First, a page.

The Church of Saint Agnes

1680 Dixie Highway, Fort Wright, KY 41011

The Church of Saint Agnes
1680 Dixie Highway, Fort Wright, KY 41011

Saint Agnes School | Contact Us

5th Week of Easter

Date: 
Tue, 05/16/2017
Author: 
Rev. Msgr. Donald Enzweiler

Our first reading at daily Mass during Easter time
is basically a history of the Church during apostolic times.
The apostles plus one, Paul, go out into the world as instructed.
We hear of their success and their failure, their acceptance and rejection,
their accomplishments and their hardships.
They speak to the world of their personal experience of Jesus Christ.
They use the Hebrew Scriptures, the OT, to show that Jesus is part of God’s plan for human history.
They explain why Gentiles are now invited to be part of the community of believers.
They give testimony that they saw Jesus’ execution
and told the unbelievable story of encountering the Risen Lord.
 
From the get go, one of the problems was maintaining and insuring the purity of the Gospel.
There was the constant threat of heresy, of blending together the current religious practices of people
with Christianity.
The apostolic Church had to confront deviation, dissent, misinterpretation, opinions of all sorts.
Two major elements contributed to the need for preservation of the truth of Jesus Christ.
 
1.) apostolic authority:  if and when controversy arose it was brought to the attention of the apostle who first proclaimed the Gospel.  The word of that apostle settled the matter.
[When Jesus did not return as expected, it was important to put the story of Jesus in writing, to get testimony of the apostles before they died.  Many of the Pastoral letters in the NT were written to settle problems.]
 
2.) the Eucharist:  the breaking of the bread.  Jesus told his apostles to “do this” in memory of Him. 
This is the memorial of the Lord’s death and resurrection.
Think of it this way:  a tombstone is a memorial.  It is made out of stone.  It will last a long time.
And whoever sees it will know what it means, will know what it signifies….
especially those whose lives were interconnected with the person who died.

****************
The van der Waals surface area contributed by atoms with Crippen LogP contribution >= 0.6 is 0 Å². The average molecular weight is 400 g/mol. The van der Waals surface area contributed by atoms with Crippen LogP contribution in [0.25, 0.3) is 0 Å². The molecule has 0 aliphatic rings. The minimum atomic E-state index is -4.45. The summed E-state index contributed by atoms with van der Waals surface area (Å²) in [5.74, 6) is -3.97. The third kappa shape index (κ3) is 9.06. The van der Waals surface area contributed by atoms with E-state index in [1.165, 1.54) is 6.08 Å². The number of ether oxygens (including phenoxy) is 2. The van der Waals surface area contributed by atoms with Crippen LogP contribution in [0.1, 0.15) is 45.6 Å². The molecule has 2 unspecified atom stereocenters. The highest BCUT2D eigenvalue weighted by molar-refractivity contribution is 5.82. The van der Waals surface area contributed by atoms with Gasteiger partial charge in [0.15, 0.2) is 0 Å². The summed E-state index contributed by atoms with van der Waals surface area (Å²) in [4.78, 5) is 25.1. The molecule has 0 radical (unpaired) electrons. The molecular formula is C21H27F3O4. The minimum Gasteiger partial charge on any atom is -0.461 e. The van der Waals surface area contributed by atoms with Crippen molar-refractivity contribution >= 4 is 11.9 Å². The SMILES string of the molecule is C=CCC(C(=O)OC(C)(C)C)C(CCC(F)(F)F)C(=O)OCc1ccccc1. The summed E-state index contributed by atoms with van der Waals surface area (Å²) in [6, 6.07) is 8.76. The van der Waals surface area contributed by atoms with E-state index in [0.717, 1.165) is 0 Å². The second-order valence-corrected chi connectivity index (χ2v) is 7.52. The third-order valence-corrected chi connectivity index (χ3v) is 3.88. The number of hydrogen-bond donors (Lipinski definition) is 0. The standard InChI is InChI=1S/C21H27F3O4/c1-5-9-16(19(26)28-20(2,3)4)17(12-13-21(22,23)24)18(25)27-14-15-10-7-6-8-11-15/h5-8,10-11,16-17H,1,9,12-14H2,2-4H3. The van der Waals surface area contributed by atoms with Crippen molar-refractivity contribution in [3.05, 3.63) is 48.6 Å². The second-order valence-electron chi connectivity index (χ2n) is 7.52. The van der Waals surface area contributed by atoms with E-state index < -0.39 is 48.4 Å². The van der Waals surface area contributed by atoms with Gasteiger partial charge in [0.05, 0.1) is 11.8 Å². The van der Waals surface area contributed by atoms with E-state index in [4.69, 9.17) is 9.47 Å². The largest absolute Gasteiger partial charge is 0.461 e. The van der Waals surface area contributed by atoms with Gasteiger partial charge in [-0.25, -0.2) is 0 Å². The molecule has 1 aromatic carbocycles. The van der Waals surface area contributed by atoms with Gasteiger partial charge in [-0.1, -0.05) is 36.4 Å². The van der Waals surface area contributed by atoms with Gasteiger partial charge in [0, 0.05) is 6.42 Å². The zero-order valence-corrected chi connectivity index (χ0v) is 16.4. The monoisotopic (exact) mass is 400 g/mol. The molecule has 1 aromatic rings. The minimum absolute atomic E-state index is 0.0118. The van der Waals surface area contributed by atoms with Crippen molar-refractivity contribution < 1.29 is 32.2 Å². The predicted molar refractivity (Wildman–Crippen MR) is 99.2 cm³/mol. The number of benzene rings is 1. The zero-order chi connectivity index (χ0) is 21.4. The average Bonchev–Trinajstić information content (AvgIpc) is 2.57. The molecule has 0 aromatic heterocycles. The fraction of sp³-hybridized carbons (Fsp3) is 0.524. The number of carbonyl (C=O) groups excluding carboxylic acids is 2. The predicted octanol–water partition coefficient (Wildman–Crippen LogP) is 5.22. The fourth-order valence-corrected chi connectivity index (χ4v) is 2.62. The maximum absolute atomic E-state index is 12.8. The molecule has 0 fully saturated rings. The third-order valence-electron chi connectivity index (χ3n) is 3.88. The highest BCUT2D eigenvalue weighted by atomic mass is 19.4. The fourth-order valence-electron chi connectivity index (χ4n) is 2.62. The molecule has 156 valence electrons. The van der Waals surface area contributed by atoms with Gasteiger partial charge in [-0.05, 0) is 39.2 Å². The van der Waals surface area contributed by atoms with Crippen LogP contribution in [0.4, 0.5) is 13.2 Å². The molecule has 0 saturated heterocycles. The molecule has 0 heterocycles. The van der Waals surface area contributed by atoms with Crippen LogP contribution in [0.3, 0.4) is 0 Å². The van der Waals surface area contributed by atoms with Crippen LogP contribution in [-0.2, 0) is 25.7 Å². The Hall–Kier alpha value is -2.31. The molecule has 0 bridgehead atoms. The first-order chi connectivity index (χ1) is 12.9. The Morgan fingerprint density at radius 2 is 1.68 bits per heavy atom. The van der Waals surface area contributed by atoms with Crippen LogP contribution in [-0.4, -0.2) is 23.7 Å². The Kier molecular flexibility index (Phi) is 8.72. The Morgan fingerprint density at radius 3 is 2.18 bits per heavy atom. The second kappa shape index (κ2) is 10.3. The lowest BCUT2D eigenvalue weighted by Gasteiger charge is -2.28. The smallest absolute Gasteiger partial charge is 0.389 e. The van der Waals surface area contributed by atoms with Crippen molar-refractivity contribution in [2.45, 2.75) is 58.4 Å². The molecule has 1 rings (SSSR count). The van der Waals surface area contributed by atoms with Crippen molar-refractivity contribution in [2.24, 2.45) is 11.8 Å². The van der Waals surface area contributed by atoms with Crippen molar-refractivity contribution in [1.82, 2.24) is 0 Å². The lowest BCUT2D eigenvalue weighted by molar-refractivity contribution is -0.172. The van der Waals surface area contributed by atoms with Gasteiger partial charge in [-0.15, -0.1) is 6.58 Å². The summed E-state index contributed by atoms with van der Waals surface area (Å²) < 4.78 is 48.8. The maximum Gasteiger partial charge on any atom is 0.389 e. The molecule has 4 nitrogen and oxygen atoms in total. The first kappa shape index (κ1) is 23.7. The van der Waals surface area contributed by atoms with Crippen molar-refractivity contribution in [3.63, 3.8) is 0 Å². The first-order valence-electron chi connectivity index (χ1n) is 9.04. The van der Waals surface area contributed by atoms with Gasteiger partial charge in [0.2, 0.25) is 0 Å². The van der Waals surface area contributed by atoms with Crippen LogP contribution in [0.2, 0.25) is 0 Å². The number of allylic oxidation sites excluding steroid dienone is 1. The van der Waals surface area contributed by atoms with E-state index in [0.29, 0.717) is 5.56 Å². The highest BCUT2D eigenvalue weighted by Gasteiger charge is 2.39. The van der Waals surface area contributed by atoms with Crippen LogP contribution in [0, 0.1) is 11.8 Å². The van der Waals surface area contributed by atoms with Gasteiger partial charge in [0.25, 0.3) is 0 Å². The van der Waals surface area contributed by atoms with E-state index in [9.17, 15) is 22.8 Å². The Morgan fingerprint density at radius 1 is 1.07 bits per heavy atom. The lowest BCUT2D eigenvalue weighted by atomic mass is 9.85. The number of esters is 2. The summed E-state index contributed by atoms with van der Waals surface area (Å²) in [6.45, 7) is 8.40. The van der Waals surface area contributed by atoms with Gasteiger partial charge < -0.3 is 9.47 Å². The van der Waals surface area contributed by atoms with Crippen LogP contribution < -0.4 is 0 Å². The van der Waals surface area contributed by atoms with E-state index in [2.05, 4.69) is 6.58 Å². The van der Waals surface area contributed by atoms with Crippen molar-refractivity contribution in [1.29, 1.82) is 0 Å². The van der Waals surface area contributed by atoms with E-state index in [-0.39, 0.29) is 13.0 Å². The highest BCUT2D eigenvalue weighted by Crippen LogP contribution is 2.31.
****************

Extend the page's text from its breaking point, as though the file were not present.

The Eucharist is a living memorial, a way for believers to remember and celebrate what Jesus did….
he died on the cross and he rose from the dead.
His death is a sacrifice.  Sometimes a person must die in order for another to live.
His death is offered to the Father in atonement for the sin of the world.
His sacrifice lead to the revelation of God’s power.  The resurrection gives witness to the defeat of Satan.
Jesus’ death, like the death of the Passover paschal lamb saves the world from eternal death.
And just as part of the Passover ritual the paschal lamb was eaten,
we eat of the body of the New Paschal Lamb. 
Why? To give us strength for the journey….for our journey to God.
 
The Catholic Church has persevered for 2000 years (inspired by the grace of the Holy Spirit)
because it is founded on and remains grounded upon these two realities.
 
As Church, we are part of God’s work in the world…not all of His work,
but the most important part of His work.
With the celebration of Eucharist, we gather together and we remember
the death and resurrection of Jesus Christ.
Not only do we remember, we enter into the mystery of God’s salvation.
We are given the strength to live a Gospel centered life.
 
With every one of us, there is always the danger of heresy, of deviation, of misinterpretation, of error.
Imagine today: one of the apostles is your constant companion, seeing everything you think and choose.
And commenting on these so as to preserve the purity of the Gospel in your life.
 
Today’s prayer:  “O Lord, I pray that my life will make the glorious splendor of Your Kingdom known in this world.  Save me from the sin that would tempt me to stray from the truth of the Gospel.  Amen!”